The sails on the tiny art installation The Ship of Tolerance look at first like a colorful patchwork quilt. A closer inspection reveals more than 100 childrens’ drawings sewn together. Each represents variations on the theme of tolerance and were created in response to school discussions on the subject.
The collaborative, ongoing international public art project from Ilya and Emilia Kabakov is emblematic of their optimistic works of utopian dreams—a kind of refugee ship propelled by the winds of vividly-colored childhood dreams.
While the actual ship installations have been 60-feet tall when constructed at nine different international sites—so far, including Egypt, Cuba, Miami and the Vatican—the 2005 piece in the new exhibition “Ilya and Emilia Kabakov: The Utopian Projects,” on view at the Smithsonian’s Hirshhorn Museum and Sculpture Garden, is just 56 inches high.
It is one of 22 models, or maquettes, of the Kabakov’s works that make up the exhibition, which includes a number of others that imagine escape.
This show might be the only way that museumgoers could ever experience a full survey of the works of the acclaimed Russian art duo. Their largescale and celebrated international installations—more than 300—would never fit the floorspace of any museum.
The oldest is a model for the 1985 The Man Who Flew Into Space from his Apartment. But the maquette in the show was newly constructed in 2015. Like the largescale original—which will be featured at a second retrospective opening October 18 at the Tate Modern in London—it allows a viewer to peer inside the door to see the crowded, communal apartment, from which a man has apparently flung himself skyward through the roof with a makeshift slingshot.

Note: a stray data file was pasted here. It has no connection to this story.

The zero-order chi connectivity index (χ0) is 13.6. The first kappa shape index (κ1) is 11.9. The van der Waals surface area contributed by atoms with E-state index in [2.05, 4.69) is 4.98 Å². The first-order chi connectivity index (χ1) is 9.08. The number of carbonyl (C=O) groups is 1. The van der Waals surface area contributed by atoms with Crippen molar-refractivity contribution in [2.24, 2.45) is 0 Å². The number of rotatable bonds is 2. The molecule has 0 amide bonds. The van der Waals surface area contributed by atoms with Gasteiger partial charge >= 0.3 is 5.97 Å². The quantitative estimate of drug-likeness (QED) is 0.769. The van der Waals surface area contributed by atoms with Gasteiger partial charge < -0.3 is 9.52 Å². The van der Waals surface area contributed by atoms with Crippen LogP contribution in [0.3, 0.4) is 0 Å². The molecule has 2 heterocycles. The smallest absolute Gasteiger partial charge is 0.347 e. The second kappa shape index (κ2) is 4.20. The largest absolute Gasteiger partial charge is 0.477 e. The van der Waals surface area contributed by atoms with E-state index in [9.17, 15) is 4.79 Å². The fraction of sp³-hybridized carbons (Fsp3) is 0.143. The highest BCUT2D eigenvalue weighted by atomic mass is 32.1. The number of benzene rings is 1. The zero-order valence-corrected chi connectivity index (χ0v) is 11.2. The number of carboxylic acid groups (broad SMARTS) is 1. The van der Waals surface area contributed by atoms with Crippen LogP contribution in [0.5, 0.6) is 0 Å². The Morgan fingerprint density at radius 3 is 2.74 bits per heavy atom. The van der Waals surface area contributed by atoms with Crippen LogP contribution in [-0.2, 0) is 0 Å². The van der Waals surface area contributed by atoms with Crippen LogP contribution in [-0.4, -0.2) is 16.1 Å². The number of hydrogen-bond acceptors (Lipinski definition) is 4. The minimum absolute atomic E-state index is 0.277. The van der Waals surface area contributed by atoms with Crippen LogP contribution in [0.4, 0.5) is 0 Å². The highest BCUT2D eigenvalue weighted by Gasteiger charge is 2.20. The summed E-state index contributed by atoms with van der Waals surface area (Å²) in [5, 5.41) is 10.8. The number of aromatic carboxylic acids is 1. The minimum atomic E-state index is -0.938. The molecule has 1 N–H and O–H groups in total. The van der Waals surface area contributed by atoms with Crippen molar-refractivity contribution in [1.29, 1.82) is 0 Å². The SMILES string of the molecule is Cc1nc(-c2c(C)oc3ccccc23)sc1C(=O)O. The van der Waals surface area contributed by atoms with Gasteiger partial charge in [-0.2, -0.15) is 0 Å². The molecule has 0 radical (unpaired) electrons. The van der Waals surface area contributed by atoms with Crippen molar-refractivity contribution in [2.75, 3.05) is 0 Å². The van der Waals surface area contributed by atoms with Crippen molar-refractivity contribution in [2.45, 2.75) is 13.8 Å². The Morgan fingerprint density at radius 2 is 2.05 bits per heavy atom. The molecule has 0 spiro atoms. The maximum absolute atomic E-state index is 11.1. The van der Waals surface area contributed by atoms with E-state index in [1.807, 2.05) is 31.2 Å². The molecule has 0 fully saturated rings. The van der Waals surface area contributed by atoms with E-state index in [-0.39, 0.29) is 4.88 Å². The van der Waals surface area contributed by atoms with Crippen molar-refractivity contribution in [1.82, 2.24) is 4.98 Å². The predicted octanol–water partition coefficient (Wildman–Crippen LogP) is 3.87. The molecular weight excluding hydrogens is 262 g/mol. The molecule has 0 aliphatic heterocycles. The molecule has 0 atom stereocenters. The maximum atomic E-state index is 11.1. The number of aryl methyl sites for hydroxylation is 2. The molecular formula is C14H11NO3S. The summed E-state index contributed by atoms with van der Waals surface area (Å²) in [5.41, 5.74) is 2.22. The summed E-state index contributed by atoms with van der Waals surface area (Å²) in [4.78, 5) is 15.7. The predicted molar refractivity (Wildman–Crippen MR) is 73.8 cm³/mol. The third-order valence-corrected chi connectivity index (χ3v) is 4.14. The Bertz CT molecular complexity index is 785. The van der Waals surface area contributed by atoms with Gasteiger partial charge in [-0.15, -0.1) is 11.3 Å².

Twenty-seven years ago, that full-sized version was installed at the Hirshhorn for the couple’s first U.S. museum retrospective, “Directions: Ilya Kabakov, Ten Characters.”
Since then, the Ukranian-born Kabakovs, working as a couple for more than a quarter century, have lived and worked in Long Island, New York. Both fled the Soviet Union—Emilia in 1973, Ilya in 1987. They married in 1992. “The Kabakovs have been working collaboratively for nearly 30 years, creating installation-based works of unbridled imagination and optimism, a direct response to the hardships, surveillance and suspicion they endured while living in the Soviet Union,” says the museum.
And they have become international sensations.
“They can’t go into a restaurant in Germany or Russia without being stopped for autographs,” says Stéphane Aquin, the museum’s chief curator, who organized the overview after he visited the couple in their studio.
“I was so impressed by these models, I thought there’s something absolutely to be done with these models,” he said.
Ilya Kabakov, now 83, was not at the opening of “The Utopian Projects.” “He no longer travels,” Emilia Kabakov says. So at 71, she was the one who conducted a tour of some of the work on the museum’s circular second level, speaking with a Russian accent softened by some of the years she spent in France and Belgium.
Of the full-size versions of the Ship of Tolerance, some exist, and some were dismantled.
“We build ships in every country,” she said after the tour. “If you want to destroy it, you can destroy it. If you want to keep it, you can keep it.”
The process is simple. “The drawings are done by children in every country—after they talk about tolerance, about culture, about the importance of people to know each other, to not be afraid of each other.”
Their images reflect what they talked about, even as the children get to know each other. “It’s communication,” she says. “And the best communication even if you don’t know language is music, drawings, culture. You have to be able to tolerate the people from another culture . . . so we start talking.”
Often, while the children are drawing, Kabakov says, the parents who brought them to the event get to talking together as well.
It hasn’t always been smooth sailing. A project in Switzerland was launched during a period of intolerance there. But after a week of working together, Kabakov says, “The city atmosphere changed completely.”
Then there was the time last spring they met with the Pope about the artwork’s placement at the Vatican.
“He said, ‘it’s a very important project,’” Kabakov says. “But on the day when it’s supposed to open, Trump came. It was crazy,” she added, mostly because of all the extra security.
Future iterations of the project are to appear in Oslo, Chicago and Detroit in 2018.